Of equal interest is the point made by several commentators, why choose Manchester Cathedral and not, for example, Finsbury Park Mosque.
As a Christian myself, I fail to be alarmed or upset by the use of a Cathederal in a computer game. The "Church" is a body of people not some building therefore the place can only be considered Holy when a group of Christians are worshiping in it. However, I have no problem with the C of E looking for a finacial contribution to keep their youth works going, after all Sony (music) have no problems demanding contributions everytime a small piece of a song from their label is played. As for altering the images or removing the game entirely, I find these demands for more ridiculous as I am sure C of E churches are payed for inpart by the state and our considered public buildings(?).
For those knocking church run youth activities, get some facts before ranting on about brain washing and kiddie fiddling! For the most part, I know sadly there have been a few exceptions, Church based youth groups provide an invaluable resource to help provide kids, many of whom who are below the povety belt/ otherwise ignored by any other organisations because of social problems/ have very little else in their local area to do.
The Christian church in general, not just C of E and Catholic, have thousands of youth projects run by thousands of volunteers who just wish to give the youth a place they can go and have fun, without costing the earth, unfortunately there have been a few occassions where leaders have been found to be hurting the children and my heart grieves for those who have been hurt by such people but state run youth programs have also run foul of the same situations.
As a professional in the games industry, and as a practising Christian, I have a mixed view on this.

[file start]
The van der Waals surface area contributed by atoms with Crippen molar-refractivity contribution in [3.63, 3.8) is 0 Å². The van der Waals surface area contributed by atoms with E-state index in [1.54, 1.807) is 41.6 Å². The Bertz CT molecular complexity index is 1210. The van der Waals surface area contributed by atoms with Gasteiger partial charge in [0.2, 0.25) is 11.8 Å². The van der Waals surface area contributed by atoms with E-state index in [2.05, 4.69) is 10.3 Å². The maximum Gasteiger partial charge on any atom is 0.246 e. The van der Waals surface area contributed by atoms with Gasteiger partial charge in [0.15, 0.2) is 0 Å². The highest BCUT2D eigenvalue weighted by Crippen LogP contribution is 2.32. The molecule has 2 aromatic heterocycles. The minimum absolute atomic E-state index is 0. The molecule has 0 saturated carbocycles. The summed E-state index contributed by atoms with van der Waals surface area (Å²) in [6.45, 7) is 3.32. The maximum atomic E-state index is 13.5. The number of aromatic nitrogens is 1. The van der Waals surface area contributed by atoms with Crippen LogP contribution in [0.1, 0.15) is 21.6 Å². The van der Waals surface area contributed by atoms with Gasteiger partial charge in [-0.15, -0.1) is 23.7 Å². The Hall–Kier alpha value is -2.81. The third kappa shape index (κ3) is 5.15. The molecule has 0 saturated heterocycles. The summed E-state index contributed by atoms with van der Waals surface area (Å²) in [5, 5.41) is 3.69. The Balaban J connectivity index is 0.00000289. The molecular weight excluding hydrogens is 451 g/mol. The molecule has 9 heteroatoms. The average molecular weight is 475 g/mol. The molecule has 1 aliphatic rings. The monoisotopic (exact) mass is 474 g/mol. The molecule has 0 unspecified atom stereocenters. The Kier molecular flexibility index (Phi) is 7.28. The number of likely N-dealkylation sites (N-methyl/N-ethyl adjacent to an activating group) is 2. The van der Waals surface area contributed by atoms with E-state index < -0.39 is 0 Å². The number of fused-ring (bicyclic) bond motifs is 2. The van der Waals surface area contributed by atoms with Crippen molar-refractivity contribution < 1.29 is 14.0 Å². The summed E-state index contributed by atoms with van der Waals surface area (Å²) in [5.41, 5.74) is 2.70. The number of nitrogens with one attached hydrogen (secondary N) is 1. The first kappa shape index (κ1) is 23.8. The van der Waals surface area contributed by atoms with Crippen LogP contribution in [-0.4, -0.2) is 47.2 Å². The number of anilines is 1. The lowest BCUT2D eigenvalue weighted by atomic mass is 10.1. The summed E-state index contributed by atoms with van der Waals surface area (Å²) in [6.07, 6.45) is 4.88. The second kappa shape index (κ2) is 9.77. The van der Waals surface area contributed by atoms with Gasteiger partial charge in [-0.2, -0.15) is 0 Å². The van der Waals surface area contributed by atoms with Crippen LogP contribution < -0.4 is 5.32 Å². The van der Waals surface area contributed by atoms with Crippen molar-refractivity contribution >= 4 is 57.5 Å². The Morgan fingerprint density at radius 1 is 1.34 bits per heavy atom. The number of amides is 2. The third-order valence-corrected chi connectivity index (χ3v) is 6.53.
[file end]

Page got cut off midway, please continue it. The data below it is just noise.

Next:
The first is that it is promoting Cathedrals, and may well get members of the gaming community interested in them. I don't believe that games cause violence any more than watching violent movies do.
On the other hand, the Cathedral was designed and built to be a holy place where people could worship God. I feel that using this as a background to a place of violence is disrespectful (although probably not harmful).
Sony can easily afford to cough up some cash for the CofE's worthy young people cause, and should have sought permission before designing and implementing this level.
All religous sites are owned by one body or another. As an example my girlfriend and I are due to be married and wanted to have photos taken after the service in a nearby Abbey ruins.
We have had to apply for permission from Kidwelly Castle who own the Abbey. This will be the same for the Cathedral.
Where Sony say they applied for permission is probably right, all it is, is one single A4 form you have to fill in. It doesn't mention anything about making money or what said photos will be used for.
My guess would be that CoE found out that money could have been made and invented a form i.e. "Yes, you filled out form 1B22566gf, you SHOULD have filled out form 1B22566gh"
As said before, if this is the case the CoE haven't a chance in court but I suspect that $ony may settle anyway to avoid the bad publicity of "robbing*" from the Church.
*not my words just how the press would put it.
Um, hello, CofE, wake up please, reality is knocking on your door. Games set in actual cities will use public landmarks frequently in order tin increase the sense of being there. It's also entirely possible through the use of these tools called pencils and pens and even paints for an artist to render a fair facsimile of a scene without recourse to photography of the interior of a 'private' place like a Cathedral. I'm sure you've heard of artists before, they're the ones who paint on ceilings and create stained glass windows.